What’s Left for the Losers?

Kabir Vega Castellanos

Photo: Emmy Park

HAVANA TIMES — With the first LCD (Cuban DotA League) kicking off in early September, it is finally coming to an end after a long period of time and interruptions.

On Saturday December 23rd, teams “Pirates Gaming” and “Big Monkeys” will have a face-off in the final stage of the competition. The latter had lost in the semi-finals, but, even though it had been put in the loser category by the Piratas themselves, it managed to redeem itself and earn the right to not only ask for a rematch but to reclaim the winning title of the entire tournament.

Fans who have loyally attended every day of the tournament are anxiously awaiting the grand finale and betting on the best players, in their respective positions, in the meantime.

In order to emphasize the upcoming event, short interviews have even been published on Facebook and the internet with the captains of the three best teams in the tournament.

But, what about the teams who were left behind? After playing two or at most three games, they were eliminated and sent to be forgotten in anonymity.

Nobody thinks about the losers unless they personally know them or have established some kind of relationship with them, whether that’s as a rival or friend. People are only speculating who the winning team will be to share their joy and forgetting the burden that being number one implies at the same time.

Of course, this isn’t the 8th International DotA League nor is the future of players, who dedicate almost all of their time to training in something that lots of people are still hesitant to call “sport”, on the line here.

Cuban players are only just beginning to earn a space that will take decades to become consolidated to the degree it is in China where the State itself gives players accommodation and food so they can dedicate themselves solely to training in videogames.

But, like all confrontations, defeat will always be bitter and justice relative. I find myself asking why everything that is interesting needs to be competitive and so exclusive.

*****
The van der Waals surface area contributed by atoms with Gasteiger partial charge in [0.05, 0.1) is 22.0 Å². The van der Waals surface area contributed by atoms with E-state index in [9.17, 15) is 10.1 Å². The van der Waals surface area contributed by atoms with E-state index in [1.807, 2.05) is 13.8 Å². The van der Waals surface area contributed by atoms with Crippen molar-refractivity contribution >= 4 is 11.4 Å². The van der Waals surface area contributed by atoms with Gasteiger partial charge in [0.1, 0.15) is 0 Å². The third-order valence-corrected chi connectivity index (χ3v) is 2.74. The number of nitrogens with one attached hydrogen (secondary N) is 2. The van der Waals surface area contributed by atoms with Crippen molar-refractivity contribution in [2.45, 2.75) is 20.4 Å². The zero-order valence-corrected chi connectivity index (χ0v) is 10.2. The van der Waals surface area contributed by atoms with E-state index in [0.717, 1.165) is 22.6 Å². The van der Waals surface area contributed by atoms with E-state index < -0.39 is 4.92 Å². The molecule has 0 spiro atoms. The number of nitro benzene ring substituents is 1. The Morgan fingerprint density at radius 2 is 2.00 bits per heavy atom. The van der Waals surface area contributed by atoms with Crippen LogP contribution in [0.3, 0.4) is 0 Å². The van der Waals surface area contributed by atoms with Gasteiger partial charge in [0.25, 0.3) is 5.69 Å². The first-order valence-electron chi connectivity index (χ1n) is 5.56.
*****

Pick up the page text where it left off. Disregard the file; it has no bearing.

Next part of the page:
I myself had forgotten the LCD’s original idea that they made known at the beginning of the tournament. According to them, the proposal was that amateur teams that lost in the beginning wouldn’t be kicked out of the tournament but be moved to a Category B. The concept was fun and encouraging as many participants just wanted to play and have a good time, a detail that has been forgotten as the competition progressed. The opportunity to have a friendly match and to share the experience with other fans of their favorite game was both motivation and compensation.

Within the traditional framework of winner/loser, the result is to be hailed for a victory that is always temporary, it doesn’t matter how long it lasts. Many conflicts and personal frustrations stem from this focus and the real sporting spirit is lost. In people’s desperation to win, even seemingly solid friendships crack.

Maybe the initial idea of establishing different categories and each one of these having their own tournament was a little too ambitious on the organizers’ part and they couldn’t keep this going because of logistical issues. However, it’s sad because there are people who want to see friendly matches between teams, who don’t live just to win.

Kabir Vega

I am a young man whose development in life has not been what many might consider normal or appropriate, but I don’t regret it. Although I am very reserved, I dissent strongly from many things. I believe that society, and not only of Cuba, is wrong and needs to change. I love animals sometimes even more than myself since they lack evil. I am also a fan of the world of Otaku. I started in Havana Times because it allowed me to tell some experiences and perhaps encourage some change in my country. I may be naive in my arguments, but I am true to my principles.